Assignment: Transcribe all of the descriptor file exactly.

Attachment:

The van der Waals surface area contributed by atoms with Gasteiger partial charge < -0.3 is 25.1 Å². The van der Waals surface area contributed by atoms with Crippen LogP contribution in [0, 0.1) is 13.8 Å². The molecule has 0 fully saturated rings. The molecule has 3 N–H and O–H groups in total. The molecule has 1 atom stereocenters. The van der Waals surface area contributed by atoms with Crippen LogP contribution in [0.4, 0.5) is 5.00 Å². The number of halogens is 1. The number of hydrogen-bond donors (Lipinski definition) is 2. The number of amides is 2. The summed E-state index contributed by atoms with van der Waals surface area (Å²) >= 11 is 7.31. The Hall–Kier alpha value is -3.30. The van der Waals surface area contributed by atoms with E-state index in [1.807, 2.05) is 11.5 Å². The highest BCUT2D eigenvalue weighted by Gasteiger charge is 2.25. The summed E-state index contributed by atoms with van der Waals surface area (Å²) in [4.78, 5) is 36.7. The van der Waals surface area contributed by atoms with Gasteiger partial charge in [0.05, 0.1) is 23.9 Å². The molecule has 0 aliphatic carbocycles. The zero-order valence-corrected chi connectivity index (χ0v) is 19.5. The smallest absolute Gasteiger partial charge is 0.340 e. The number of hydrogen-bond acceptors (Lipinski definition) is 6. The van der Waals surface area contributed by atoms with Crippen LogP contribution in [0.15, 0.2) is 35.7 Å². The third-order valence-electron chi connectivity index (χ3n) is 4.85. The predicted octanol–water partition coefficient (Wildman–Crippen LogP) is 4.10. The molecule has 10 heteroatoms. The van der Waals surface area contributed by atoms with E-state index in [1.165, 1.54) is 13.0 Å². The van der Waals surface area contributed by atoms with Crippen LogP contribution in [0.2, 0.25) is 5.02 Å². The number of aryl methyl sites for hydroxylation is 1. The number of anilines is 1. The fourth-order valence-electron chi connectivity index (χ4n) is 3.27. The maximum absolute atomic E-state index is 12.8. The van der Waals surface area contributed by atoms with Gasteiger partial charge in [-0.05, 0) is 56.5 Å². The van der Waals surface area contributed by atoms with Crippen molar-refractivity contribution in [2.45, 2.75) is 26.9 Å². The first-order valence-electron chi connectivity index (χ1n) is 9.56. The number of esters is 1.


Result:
The van der Waals surface area contributed by atoms with Gasteiger partial charge < -0.3 is 25.1 Å². The van der Waals surface area contributed by atoms with Crippen LogP contribution in [0, 0.1) is 13.8 Å². The molecule has 0 fully saturated rings. The molecule has 3 N–H and O–H groups in total. The molecule has 1 atom stereocenters. The van der Waals surface area contributed by atoms with Crippen LogP contribution in [0.4, 0.5) is 5.00 Å². The number of halogens is 1. The number of hydrogen-bond donors (Lipinski definition) is 2. The number of amides is 2. The summed E-state index contributed by atoms with van der Waals surface area (Å²) >= 11 is 7.31. The Hall–Kier alpha value is -3.30. The van der Waals surface area contributed by atoms with E-state index in [1.807, 2.05) is 11.5 Å². The highest BCUT2D eigenvalue weighted by Gasteiger charge is 2.25. The summed E-state index contributed by atoms with van der Waals surface area (Å²) in [4.78, 5) is 36.7. The van der Waals surface area contributed by atoms with Gasteiger partial charge in [0.05, 0.1) is 23.9 Å². The molecule has 0 aliphatic carbocycles. The zero-order valence-corrected chi connectivity index (χ0v) is 19.5. The smallest absolute Gasteiger partial charge is 0.340 e. The number of hydrogen-bond acceptors (Lipinski definition) is 6. The van der Waals surface area contributed by atoms with Crippen LogP contribution in [0.15, 0.2) is 35.7 Å². The third-order valence-electron chi connectivity index (χ3n) is 4.85. The predicted octanol–water partition coefficient (Wildman–Crippen LogP) is 4.10. The molecule has 10 heteroatoms. The van der Waals surface area contributed by atoms with E-state index in [1.165, 1.54) is 13.0 Å². The van der Waals surface area contributed by atoms with Crippen LogP contribution in [0.2, 0.25) is 5.02 Å². The number of aryl methyl sites for hydroxylation is 1. The number of anilines is 1. The fourth-order valence-electron chi connectivity index (χ4n) is 3.27. The maximum absolute atomic E-state index is 12.8. The van der Waals surface area contributed by atoms with Gasteiger partial charge in [-0.05, 0) is 56.5 Å². The van der Waals surface area contributed by atoms with Crippen molar-refractivity contribution in [2.45, 2.75) is 26.9 Å². The first-order valence-electron chi connectivity index (χ1n) is 9.56. The number of esters is 1.